How often do writers incorporate bits (or many bits) of their life in their books? It seems that the Belgian writer Cottenjé (1933 – 2006) did put the familiar in the fiction. She was trained as a nurse, got married, worked on a voluntary basis in Congo (in the colonial days of Belgium) in the province of Kivu. During the days of independence the family (including the children) decided to return to Belgium.

Carla the main character in this “Diary of Carla” is a trained nurse, who works as a nurse in Belgian Congo, after she gets married to another colonial in the province of Kivu, she leaves her job and on a voluntary basis treats people in her new neighbourhood, at a lake. During the early days of independence Carla and the children (and a bit later her husband as well) flee the country.

Reading this book you get a glimpse of colonial life (and the different attitudes among the Belgians, building an existence in a new world), about the work of the nurse, her contacts with Congolese people, living in a remote place with her husband Wim and her children.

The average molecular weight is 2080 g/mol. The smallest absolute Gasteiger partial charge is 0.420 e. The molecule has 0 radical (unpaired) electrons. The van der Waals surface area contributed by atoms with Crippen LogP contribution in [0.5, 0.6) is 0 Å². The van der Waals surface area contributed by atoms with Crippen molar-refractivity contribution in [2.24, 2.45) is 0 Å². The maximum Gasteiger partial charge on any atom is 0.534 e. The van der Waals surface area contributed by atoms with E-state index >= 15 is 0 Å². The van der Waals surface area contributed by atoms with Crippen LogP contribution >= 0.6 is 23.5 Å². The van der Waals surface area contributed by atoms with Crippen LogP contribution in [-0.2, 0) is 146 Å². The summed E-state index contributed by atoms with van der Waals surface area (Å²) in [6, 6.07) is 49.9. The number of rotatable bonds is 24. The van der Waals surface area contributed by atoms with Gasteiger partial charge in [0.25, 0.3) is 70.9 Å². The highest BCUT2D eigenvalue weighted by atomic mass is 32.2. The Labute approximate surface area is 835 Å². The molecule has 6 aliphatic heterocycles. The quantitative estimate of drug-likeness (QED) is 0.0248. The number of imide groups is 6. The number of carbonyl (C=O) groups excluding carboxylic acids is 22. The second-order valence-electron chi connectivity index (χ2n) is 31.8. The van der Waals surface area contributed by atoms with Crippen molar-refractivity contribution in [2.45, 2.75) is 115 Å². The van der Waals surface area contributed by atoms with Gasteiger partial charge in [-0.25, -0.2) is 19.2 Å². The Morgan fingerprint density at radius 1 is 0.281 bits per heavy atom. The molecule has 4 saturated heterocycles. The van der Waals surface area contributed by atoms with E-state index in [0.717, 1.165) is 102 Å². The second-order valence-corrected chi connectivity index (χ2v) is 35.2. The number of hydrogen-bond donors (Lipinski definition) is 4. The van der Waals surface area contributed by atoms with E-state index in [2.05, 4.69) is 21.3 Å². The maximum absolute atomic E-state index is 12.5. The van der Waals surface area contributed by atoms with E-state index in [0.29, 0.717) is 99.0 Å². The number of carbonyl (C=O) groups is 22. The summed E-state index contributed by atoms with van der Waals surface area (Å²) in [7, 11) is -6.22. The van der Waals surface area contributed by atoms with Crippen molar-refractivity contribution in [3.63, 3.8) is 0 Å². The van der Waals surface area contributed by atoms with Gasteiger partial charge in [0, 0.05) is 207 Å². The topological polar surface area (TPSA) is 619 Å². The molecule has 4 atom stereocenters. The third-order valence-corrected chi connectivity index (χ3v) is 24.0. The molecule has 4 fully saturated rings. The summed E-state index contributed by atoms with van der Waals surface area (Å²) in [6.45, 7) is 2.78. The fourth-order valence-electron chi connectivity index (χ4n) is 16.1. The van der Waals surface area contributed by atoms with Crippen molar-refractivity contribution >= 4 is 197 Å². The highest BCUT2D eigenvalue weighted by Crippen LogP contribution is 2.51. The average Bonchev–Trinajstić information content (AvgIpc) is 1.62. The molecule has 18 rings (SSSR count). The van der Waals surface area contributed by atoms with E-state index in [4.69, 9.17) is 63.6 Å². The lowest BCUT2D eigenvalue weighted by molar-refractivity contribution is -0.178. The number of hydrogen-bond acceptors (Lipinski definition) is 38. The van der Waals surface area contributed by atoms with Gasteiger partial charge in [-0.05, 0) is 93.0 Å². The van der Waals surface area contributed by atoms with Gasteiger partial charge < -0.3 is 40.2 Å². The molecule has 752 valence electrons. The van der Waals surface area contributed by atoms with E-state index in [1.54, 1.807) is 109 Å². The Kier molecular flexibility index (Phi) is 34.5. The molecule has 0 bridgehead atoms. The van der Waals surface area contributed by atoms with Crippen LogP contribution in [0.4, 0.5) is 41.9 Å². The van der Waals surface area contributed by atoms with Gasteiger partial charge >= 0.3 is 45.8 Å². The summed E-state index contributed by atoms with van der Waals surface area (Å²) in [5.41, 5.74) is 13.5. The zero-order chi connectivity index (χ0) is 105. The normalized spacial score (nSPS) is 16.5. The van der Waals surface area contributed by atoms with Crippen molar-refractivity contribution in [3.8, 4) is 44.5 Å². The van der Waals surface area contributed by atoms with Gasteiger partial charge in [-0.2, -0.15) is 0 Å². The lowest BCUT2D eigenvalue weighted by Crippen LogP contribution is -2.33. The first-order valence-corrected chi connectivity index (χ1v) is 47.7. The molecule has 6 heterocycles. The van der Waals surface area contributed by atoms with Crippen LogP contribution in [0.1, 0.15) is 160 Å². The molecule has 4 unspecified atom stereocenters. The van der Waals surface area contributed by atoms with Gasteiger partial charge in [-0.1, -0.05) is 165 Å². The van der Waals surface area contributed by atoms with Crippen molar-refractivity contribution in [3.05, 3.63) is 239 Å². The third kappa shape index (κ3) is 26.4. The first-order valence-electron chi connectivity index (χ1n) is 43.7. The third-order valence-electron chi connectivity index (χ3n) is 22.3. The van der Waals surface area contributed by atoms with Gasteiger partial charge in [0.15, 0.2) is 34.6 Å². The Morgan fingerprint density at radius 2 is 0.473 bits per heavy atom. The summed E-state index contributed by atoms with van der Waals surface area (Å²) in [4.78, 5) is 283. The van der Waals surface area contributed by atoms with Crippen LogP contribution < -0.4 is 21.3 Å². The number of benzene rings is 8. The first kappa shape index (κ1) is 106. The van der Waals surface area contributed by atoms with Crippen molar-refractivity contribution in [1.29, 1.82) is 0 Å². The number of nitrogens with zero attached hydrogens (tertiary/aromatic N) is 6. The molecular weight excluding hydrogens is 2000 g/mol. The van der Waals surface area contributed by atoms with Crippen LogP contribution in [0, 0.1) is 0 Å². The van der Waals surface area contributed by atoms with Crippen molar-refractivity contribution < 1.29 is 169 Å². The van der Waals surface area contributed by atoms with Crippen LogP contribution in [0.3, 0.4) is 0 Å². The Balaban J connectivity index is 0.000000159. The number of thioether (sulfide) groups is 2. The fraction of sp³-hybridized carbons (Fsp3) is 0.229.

But most of all this book is about the independence of a woman, not the independence of a nation. She loves her husband Wim very much, and she does not want to leave him, nor does she want to be left by him. But, her capacity for love (or better: physical contact with other men) she cannot limit to her husband. She has a strong longing for independence, to chart her own course, to have extra-marital affairs. In this way she is a bit the odd-woman-out. But this does not make her conform to the accepted standards of society. This situation continues in Belgium. Her husband is a straightfortward man, who is in love with Carla, very much so. But can he withstand the pressurre that is building? Will he be able to be the shoulder Carla’s needs after her affairs or will he withdraw his shoulder?

Mireille Cottenjé – Dagboek van Carla – 1968

Mireille Cottenjé in 1982